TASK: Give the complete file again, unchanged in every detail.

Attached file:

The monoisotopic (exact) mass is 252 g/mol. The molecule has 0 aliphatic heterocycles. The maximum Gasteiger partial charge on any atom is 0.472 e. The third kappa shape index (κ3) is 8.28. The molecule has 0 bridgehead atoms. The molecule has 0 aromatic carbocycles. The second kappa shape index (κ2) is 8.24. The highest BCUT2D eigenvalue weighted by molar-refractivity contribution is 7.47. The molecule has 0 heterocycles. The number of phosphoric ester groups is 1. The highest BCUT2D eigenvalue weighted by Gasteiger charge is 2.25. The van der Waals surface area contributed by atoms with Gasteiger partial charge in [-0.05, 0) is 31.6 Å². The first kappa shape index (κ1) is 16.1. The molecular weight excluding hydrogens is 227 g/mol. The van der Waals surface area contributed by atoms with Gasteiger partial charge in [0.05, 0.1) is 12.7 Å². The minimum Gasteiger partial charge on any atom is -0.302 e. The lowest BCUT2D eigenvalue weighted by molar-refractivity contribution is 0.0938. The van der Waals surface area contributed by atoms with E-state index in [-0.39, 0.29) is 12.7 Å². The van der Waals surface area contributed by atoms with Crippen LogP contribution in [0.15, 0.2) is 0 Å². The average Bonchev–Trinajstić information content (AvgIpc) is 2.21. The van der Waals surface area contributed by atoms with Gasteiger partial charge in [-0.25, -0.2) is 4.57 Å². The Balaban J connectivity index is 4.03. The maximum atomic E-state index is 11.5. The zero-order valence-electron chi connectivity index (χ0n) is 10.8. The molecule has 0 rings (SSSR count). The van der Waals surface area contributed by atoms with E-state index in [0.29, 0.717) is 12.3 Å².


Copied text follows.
The monoisotopic (exact) mass is 252 g/mol. The molecule has 0 aliphatic heterocycles. The maximum Gasteiger partial charge on any atom is 0.472 e. The third kappa shape index (κ3) is 8.28. The molecule has 0 bridgehead atoms. The molecule has 0 aromatic carbocycles. The second kappa shape index (κ2) is 8.24. The highest BCUT2D eigenvalue weighted by molar-refractivity contribution is 7.47. The molecule has 0 heterocycles. The number of phosphoric ester groups is 1. The highest BCUT2D eigenvalue weighted by Gasteiger charge is 2.25. The van der Waals surface area contributed by atoms with Gasteiger partial charge in [-0.05, 0) is 31.6 Å². The first kappa shape index (κ1) is 16.1. The molecular weight excluding hydrogens is 227 g/mol. The van der Waals surface area contributed by atoms with Gasteiger partial charge in [0.05, 0.1) is 12.7 Å². The minimum Gasteiger partial charge on any atom is -0.302 e. The lowest BCUT2D eigenvalue weighted by molar-refractivity contribution is 0.0938. The van der Waals surface area contributed by atoms with E-state index in [-0.39, 0.29) is 12.7 Å². The van der Waals surface area contributed by atoms with Crippen LogP contribution in [0.15, 0.2) is 0 Å². The average Bonchev–Trinajstić information content (AvgIpc) is 2.21. The van der Waals surface area contributed by atoms with Gasteiger partial charge in [-0.25, -0.2) is 4.57 Å². The Balaban J connectivity index is 4.03. The maximum atomic E-state index is 11.5. The zero-order valence-electron chi connectivity index (χ0n) is 10.8. The molecule has 0 rings (SSSR count). The van der Waals surface area contributed by atoms with E-state index in [0.29, 0.717) is 12.3 Å².